committee hearing, Harkin hits his old stomping
grounds, the Longworth House Office Building,
with its more than 250 congressional suites,
for a Populist Caucus meeting. Iowa Democratic
Congressmen Bruce Braley and Leonard Boswell
join other House members for the session, largely
led by Harkin — an unabashed progressive who
came to this city during the Watergate era with
eyes on reform, an upending of the power structure
he still believes shuts out the middle class.
It’s 8 a.m. sharp, and fueled by one donut,
and possibly a second, Harkin starts the conversation.
The topic: the middle class. President Barack
Obama and Democrats need to more clearly make
the case that they are the representatives of
that vast but threatened American demographic,
“We are the middle-class party, and just keep
saying it,” Harkin says.
There’s talk of getting to Harkin’s former colleague
in the U.S. Senate, Vice President Joe Biden.
Harkin thinks Biden can press the case to the
Democrats have to connect with ideas about the
future, says veteran U.S. Rep. Rosa DeLauro,
the Connecticut liberal.
“It’s not about we went off the cliff; we were
in the ditch,” DeLauro says. “Nobody is listening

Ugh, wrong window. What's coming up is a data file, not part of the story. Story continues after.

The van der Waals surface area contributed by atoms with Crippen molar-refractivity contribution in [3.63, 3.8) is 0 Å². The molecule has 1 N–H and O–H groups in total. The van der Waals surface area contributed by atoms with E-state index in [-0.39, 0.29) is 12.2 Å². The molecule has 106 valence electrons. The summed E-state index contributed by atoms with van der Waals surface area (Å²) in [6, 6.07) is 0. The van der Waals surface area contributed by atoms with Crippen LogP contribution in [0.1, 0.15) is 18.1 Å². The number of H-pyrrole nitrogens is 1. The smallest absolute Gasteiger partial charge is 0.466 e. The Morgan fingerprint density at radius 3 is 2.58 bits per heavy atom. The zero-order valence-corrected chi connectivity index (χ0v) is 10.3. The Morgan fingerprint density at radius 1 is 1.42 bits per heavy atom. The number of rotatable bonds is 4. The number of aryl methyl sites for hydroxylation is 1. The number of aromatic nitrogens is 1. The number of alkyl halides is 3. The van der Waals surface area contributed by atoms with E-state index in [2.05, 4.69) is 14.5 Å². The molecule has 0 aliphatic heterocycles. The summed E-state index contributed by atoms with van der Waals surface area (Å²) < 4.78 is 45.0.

Fast forward three weeks. President Barack Obama
is speaking in Cedar Rapids. His focus: the
The president leads with anecdotes about his
background, an early biography molded in the
working and middle classes. This informs his
economic policy decisions today, Obama says.
“I want to hold taxes steady for 98 percent
of Americans,” Obama says. “Republicans say
they want to do the same thing. We disagree
on the other 2 percent. Well, what do you usually
do if you agree on 98 percent and you disagree
on 2 percent? Why don’t you compromise to help
the middle class? Go ahead and do the 98 percent,
and we can keep arguing about the 2 percent.
Let’s agree when we can agree. Let’s not hold
the vast majority of Americans hostage while
we debate the merits of another tax cut for
the other 2 percent.”
Harkin, 72, a native of Cumming, where he owns
the home in which he grew up, moves quickly
after the meeting. At one point he is nearly
running aside the subway system that shuttles
elected officials and staff between their offices
and the Senate floor. He smiles and slows down
for a moment so the photographer can catch a
shot — but just one. He chairs the hearing,
and then leaves for the Capitol where the Senate
will this day pass the farm bill, a legislative
whale that will cost about $1 trillion over
the next decade. A former chairman of the Senate
Agriculture Committee, Harkin is a key player
in what Senate staff members are calling a vote-a-rama.
Senators vote on a series of amendments to what
will emerge as a 1,091-page bill.
Harkin chats with U.S. Sen. John Kerry, D-Mass,
the 2004 Democratic presidential candidate.
From the Senate press gallery balcony you can
hear the distinctive laugh of U.S. Sen. Al Franken,